Images of two women, two men, and a gray cat form a montage of rapid bits of movement. A woman is in a bedroom, another wears an apron: they work with their hands, occasionally looking up. ... See full summary »
From a murky landscape, a wooded mountain emerges. We watch the sun. We see a bearded man climbing up the mountain through the snow. He carries an ax, and he's accompanied by a dog. His ... See full summary »
A visual representation, in four parts, of one man's internalization of "The Divine Comedy." Hell is a series of multicolored brush strokes against a white background; the speed of the ... See full summary »
A stand of birches. Sunlight brightens and dims, revealing more or less of the woods. A little grass is on the forest floor. Is there a shape in the shadows? Something green is out of focus... See full summary »
After the title, a white screen gives way to a series of frames suggestive of abstract art, usually with one or two colors dominating and rapid change in the images. Two figures emerge from... See full summary »
Phrases of Stephen Foster, set to music by Joel Heartling, are set to film in this autobiographical piece: a solitary female voice, occasionally joined by a chorus, sings phrases of sorrow ... See full summary »
A collage of two-dimensional images of vegetation, each appearing only for a moment, sometimes as a single image, more often with other bits of stem, leaf, bud, or petal. Often we see only ... See full summary »
A man, accompanied by a dog, struggles through snow on a mountain side. We see film stock blister; drawn square shapes appear. Then, we see an infant's face. The images of struggling ... See full summary »
A man is supine on a mountain side. Images rush past of nature and a stained glass saint. An infant is born. We see a lactating nipple. Images include a mountain peak, farm buildings, a ... See full summary »
On a winter's day, a woman stretches near a window then sits in a bathtub of water. She's happy. Her lover is nearby; there are close ups of her face, her pregnant belly, and his hands caressing her. She gives birth: we see the crowning of the baby's head, then the birth itself; we watch a pair of hands tie off and cut the umbilical cord. With the help of the attending hands, the mother expels the placenta. The infant, a baby girl, nurses. We return from time to time to the bath scene. By the end, dad's excited; mother and daughter rest. Written by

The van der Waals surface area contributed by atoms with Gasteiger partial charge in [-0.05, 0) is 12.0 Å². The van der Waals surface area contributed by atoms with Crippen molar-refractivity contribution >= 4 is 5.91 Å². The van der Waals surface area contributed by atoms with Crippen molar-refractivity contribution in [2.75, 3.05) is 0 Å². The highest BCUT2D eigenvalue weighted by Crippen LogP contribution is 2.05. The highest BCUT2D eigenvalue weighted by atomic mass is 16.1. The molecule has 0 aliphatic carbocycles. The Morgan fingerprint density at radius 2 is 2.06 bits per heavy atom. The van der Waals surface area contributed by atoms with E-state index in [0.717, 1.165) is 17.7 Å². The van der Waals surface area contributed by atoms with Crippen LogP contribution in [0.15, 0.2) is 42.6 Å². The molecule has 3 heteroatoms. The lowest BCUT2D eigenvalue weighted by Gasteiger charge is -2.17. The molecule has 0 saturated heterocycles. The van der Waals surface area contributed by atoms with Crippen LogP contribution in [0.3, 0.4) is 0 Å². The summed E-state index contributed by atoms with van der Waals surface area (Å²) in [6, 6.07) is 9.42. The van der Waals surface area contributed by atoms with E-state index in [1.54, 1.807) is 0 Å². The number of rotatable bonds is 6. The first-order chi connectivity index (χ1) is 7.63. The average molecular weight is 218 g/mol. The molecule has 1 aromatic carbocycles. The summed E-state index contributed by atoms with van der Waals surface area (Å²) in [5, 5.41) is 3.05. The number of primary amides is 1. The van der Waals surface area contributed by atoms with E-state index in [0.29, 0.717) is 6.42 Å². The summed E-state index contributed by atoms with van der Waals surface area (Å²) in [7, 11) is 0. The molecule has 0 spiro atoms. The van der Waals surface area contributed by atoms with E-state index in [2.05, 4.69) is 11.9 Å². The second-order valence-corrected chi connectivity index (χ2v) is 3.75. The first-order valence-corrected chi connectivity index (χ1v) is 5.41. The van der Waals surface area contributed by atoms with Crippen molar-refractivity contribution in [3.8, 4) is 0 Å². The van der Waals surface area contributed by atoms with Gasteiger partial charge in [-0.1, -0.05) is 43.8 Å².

You ever see that cliché happening, if not in TV or movies then in real life, of the husband documenting every single excruciatingly painful but miraculous happening that is birth? Apparently, according to Stan Brakhage on the DVD this film is on, this trend was at least in part inspired by his original efforts. Shot on a minimal budget (save for what it must've cost to have a birth in the Brakhage household as opposed to the hospital), this film IS the difference between a simple 'home movie' and something close to the most personal art possible. Documentary film-making has always been about a subject that compels the filmmaker enough to get hours and hours of footage down. That here Brakhage, who often does montage work of paintings and the like, is focusing his subject matter on his wife, and his child just itching to get out, in all graphic detail, is astounding. For the 60's, when this was first released, it was probably a lot more shocking than now.
Not to say that the film isn't shocking, but it is on a different level than what you might see on one of those 'birth' shows on one of the Discovery channels. The way certain things are presented in the film are surprising, and (if you're a guy like me) definitely unnerving. But Brakhage somehow makes his film almost beautiful in a way by cutting the film's subject matter in half, so to speak. The first half is just the mother of his child, in a bathtub, feeling the baby kicking, et all. It's really just a great montage of the woman as a whole, nothing unseen, with the belly getting the most screen-time aside from the mother's face and genitals. Then comes the second part, the birth. Basically, if you still wonder how it works, in near unflinching detail, watch the film. That it is presented in such a grainy 16mm kind of filming, and still using the intense, mad montage of Brakhage's two cameras on her (I think it was two, one more close to the 'action' than the other).
And when it ends, it is, like all (practically) successful births, a miracle in and of itself. So much happens within these 13 minutes of film than, in a way, it feels longer. I loved how it dealt with its subject matter, which could be very tricky, and messy (the latter of which is very true), and was still a wonder for the eyes. It lacks music, which is sort of a pro and a con for me- you could do with some music, make it even more home movie-like. As it is, Brakhage has one of his most notorious- and possibly best- works here, and maybe the only film that makes that bridge between a health class and film class in school.
6 of 8 people found this review helpful.
Was this review helpful to you?